The Sub Report has a link up to a great story in the Sydney Morning Herald about cooks onboard Her Majesty's Australian Submarines. My favorite line was "Smith says crews are rarely fussy, although the officers can be on occasion. He has also had a woman who was a lactose- and gluten-intolerant vegan. "All I could do was chuck a lettuce leaf at her," he says."
Who in the hell recruited and assigned a nutty woman that won't eat dairy, wheat or meat to a submarine? I know the Aussies have had a hard time keeping their sub fleet manned but, come on! Life is full of choices but why let her inflict her choices on the sub's culinary dept.?
Recent talk about the new cammo uniforms has got me thinking about what used to be a sub exclusive: the underway coverall, aka the poopie suit.
Way back before I was even a nub, I was subjected to a propagandized version of the undersea world thanks to Hollywood and Tom Clancy, The Hunt for Red October. I ate it up with a spoon. I was confined to Admiral Rickover's preschool for wayward boys in Orlando and, somehow won tickets to the premier of the flick at the Colonial Mall theater right off of the base.
I remember my bunkie from boot camp went with me to see the daring exploits of America's Undersea Heroes. Every dig it from the base was there. Anybody that had ever heard of a submarine had gotten tickets.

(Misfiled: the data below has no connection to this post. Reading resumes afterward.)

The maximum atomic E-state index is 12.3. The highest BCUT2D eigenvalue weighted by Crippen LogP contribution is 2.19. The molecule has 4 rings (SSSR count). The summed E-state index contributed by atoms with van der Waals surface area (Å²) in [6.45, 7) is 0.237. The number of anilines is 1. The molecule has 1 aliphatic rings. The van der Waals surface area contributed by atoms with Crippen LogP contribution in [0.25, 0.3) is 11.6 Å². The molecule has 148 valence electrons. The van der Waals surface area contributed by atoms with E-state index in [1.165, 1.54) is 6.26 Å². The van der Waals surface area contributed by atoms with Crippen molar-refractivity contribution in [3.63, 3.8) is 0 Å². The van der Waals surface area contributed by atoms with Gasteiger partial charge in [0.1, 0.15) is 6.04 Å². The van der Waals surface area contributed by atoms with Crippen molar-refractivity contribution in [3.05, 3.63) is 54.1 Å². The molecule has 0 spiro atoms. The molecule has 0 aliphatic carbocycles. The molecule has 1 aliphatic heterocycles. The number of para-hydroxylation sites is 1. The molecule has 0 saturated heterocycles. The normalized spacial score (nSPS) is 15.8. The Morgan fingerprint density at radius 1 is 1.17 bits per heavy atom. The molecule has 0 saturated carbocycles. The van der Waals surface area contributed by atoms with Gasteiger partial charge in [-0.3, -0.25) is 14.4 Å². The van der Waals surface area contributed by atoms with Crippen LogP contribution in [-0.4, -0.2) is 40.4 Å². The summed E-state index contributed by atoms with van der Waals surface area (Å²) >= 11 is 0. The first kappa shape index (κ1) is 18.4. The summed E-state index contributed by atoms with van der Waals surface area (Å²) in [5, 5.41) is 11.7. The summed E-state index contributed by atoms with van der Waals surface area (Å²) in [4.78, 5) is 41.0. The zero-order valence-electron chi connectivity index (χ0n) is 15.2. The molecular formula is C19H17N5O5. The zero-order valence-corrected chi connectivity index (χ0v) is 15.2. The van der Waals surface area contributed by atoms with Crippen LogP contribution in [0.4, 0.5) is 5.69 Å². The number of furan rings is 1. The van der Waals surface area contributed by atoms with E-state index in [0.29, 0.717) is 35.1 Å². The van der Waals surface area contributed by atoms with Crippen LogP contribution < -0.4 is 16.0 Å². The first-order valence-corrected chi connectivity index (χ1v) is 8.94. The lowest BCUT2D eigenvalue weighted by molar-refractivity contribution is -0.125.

It was in the movie that us pre-nubs were given our first lessons in life aboard a sub. And the thing I remember the most was how cold it must be on the boat since everybody had on white turtlenecks. (Somehow, the blue shirts aboard the movie version of the Dallas weren't permitted the glories of the poopie suit and had to wear their prison issue dungarees.)
So I report to the Ustafish around the same time as my birthday and my well meaning aunt, a YN1, gives me the aforementioned white turtleneck before my first (after cranking) underway. Its Novemember, Norfolk and as usual, its cold.
We leave the pier, I race to my rack in the Torpedo Room and quickly try to look like the natives. And, I put on the movie inspired, white turtleneck and quickly realized...I was freakin HOT with that thing on. I took it off on a coffee run and never wore it again.
I realize nuke boat sailors only have a passing idea of what hot really is. The DBF crowd can testify as to why submarine sandals were still in the NAVSUP catalog at least into the mid 90's.
Just goes to show you how much Hollyweird can screw up reality. I'll save the movie Crimson Tide for another rant.